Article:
This is a question about Tsarist Russia: "The immense progress made by Alexander II was completely undermined and set back by his son Alexander III after 1881" To what extent do you agree with...

This is a question about Tsarist Russia:

"The immense progress made by Alexander II was completely undermined and set back by his son Alexander III after 1881" To what extent do you agree with this verdict?

Please could you help me out answering this question with:

a) The broad points that could encompass specific arguments on either side of the debate set up by the question,

b) The specific historical knowledge supporting these arguments,

c) Specific historiographical links and analysis in either side of the argument.

Expert Answers
beardian eNotes educator| Certified Educator

A. Broad points that support both arguments:

Alexander II undermined Alexander III:

  • Alexander III blamed his father's death on the liberal reforms of his father, and as a result moved closer to an authoritarian government.  
  • Alexander III was less tolerant of local government and reduced the electoral votes.
  • Alexander III was anti-Semitic and less tolerant of others
  • Alexander III did not support westernization and attributed it to Russia's revolutionary problems, while Alexander II introduced westernization as a way of boosting the economy and supporting all classes.

Alexander II did not undermine Alexander III:

  • Alexander III kept the Russian people first above Western influence, which did not directly contradict his father's policies. (Alexander II = westernization, Alexander III = Russification)
  • Alexander III maintained a good relationship with the church, as did his father. 

B. Historical Knowledge supporting these arguments:

Alexander II set up a series of reforms.  Political reform: He created the zemstvo: local, rural district assemblies where peasants had representation.  The Zemstvo was reponsible for education, medical care, insurance issues, local infrastructure, and food storage.  This attracted teachers, laborers, bookkeepers, and other professionals to the countryside.  Legal reform: Judiciary system became an independent government body.  Secrecy in the bureaucracy/executive government became more transparent.  Trial by jury was instituted for serious criminal offenses.  Military reform: Mandatory service was reduced from 25 years to 6 years, and all classes were expected to serve.  Corporal punishment for the military was abolished, and basic education (elementary level) was given to all recruits who needed it.  The uniforms were also updated and made more comfortable.  Economic reform: The state finance system was improved, which paved the way for industrial expansion.  Rail lines were put in which allowed peasants to send their crops farther away, making a more profitable and stable agricultural economy.  The iron, coal and steel industries took off with the arrival of rail lines, and generally Russia experienced widespread economic growth.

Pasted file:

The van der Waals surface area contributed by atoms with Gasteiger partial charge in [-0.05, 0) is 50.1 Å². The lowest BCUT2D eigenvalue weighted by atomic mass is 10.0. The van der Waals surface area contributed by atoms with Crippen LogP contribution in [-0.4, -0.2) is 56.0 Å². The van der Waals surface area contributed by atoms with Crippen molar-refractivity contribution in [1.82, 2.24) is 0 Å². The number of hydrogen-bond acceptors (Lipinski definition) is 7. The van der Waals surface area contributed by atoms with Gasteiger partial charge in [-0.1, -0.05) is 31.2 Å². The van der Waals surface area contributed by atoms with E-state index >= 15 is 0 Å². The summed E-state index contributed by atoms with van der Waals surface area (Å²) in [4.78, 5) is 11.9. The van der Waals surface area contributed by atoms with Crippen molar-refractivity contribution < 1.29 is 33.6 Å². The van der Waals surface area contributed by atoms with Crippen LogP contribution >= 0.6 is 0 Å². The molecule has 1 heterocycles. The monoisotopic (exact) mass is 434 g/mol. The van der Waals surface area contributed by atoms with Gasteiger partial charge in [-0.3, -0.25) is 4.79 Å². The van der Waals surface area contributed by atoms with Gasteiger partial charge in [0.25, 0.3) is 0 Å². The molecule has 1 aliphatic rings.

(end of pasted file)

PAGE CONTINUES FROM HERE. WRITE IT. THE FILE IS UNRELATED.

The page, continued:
When Alexander III became leader upon Alexander II's assassination, he attributed his father's assassination with the liberal reforms instituted by his father.  Westernization, he argued, was causing the downfall of Russian institutions, and only the traditional authoritarian rule of the Romanov family could salvage Russia from the revolutionaries.  Alexander was also very anti-Semitic, saying things like "Let us never forget that it was the Jews who crucified Jesus" and blaming the Jews for his father's death (in reality, it was political revolutionaries who assassinated Alexander II).  Alexander III restricted education for women and Jews, changed property requirements for Jews (taking power away from the Zemstvo and back into the monarch's hands), and increased the power and influence of the church.

C. Links to support the arguments

Background info on both monarchs

Information on Alexander III's policy of Russification

Reign of Alexander II